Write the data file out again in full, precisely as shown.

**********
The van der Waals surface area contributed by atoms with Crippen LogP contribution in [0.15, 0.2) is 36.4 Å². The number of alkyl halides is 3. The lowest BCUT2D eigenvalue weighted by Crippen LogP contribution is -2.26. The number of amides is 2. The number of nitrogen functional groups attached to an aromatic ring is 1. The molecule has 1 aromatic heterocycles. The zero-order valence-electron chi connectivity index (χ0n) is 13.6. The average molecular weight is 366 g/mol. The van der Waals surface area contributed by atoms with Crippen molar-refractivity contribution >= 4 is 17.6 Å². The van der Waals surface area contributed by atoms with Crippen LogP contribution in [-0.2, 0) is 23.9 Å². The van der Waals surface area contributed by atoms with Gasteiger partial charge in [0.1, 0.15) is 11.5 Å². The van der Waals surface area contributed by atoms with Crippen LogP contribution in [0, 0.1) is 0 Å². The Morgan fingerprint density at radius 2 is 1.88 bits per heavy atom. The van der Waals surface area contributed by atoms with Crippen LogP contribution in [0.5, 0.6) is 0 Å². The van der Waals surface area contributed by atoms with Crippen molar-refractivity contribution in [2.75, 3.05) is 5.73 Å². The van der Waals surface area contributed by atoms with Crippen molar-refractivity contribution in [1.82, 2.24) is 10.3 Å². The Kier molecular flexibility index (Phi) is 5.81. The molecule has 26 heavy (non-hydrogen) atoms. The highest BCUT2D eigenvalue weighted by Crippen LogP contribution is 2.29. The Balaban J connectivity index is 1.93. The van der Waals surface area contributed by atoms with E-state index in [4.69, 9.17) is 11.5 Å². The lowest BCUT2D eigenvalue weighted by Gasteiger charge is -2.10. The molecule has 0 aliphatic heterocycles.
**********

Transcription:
The van der Waals surface area contributed by atoms with Crippen LogP contribution in [0.15, 0.2) is 36.4 Å². The number of alkyl halides is 3. The lowest BCUT2D eigenvalue weighted by Crippen LogP contribution is -2.26. The number of amides is 2. The number of nitrogen functional groups attached to an aromatic ring is 1. The molecule has 1 aromatic heterocycles. The zero-order valence-electron chi connectivity index (χ0n) is 13.6. The average molecular weight is 366 g/mol. The van der Waals surface area contributed by atoms with Crippen molar-refractivity contribution >= 4 is 17.6 Å². The van der Waals surface area contributed by atoms with Crippen LogP contribution in [-0.2, 0) is 23.9 Å². The van der Waals surface area contributed by atoms with Gasteiger partial charge in [0.1, 0.15) is 11.5 Å². The van der Waals surface area contributed by atoms with Crippen LogP contribution in [0, 0.1) is 0 Å². The Morgan fingerprint density at radius 2 is 1.88 bits per heavy atom. The van der Waals surface area contributed by atoms with Crippen LogP contribution in [0.5, 0.6) is 0 Å². The van der Waals surface area contributed by atoms with Crippen molar-refractivity contribution in [2.75, 3.05) is 5.73 Å². The van der Waals surface area contributed by atoms with Crippen molar-refractivity contribution in [1.82, 2.24) is 10.3 Å². The Kier molecular flexibility index (Phi) is 5.81. The molecule has 26 heavy (non-hydrogen) atoms. The highest BCUT2D eigenvalue weighted by Crippen LogP contribution is 2.29. The Balaban J connectivity index is 1.93. The van der Waals surface area contributed by atoms with E-state index in [4.69, 9.17) is 11.5 Å². The lowest BCUT2D eigenvalue weighted by Gasteiger charge is -2.10. The molecule has 0 aliphatic heterocycles.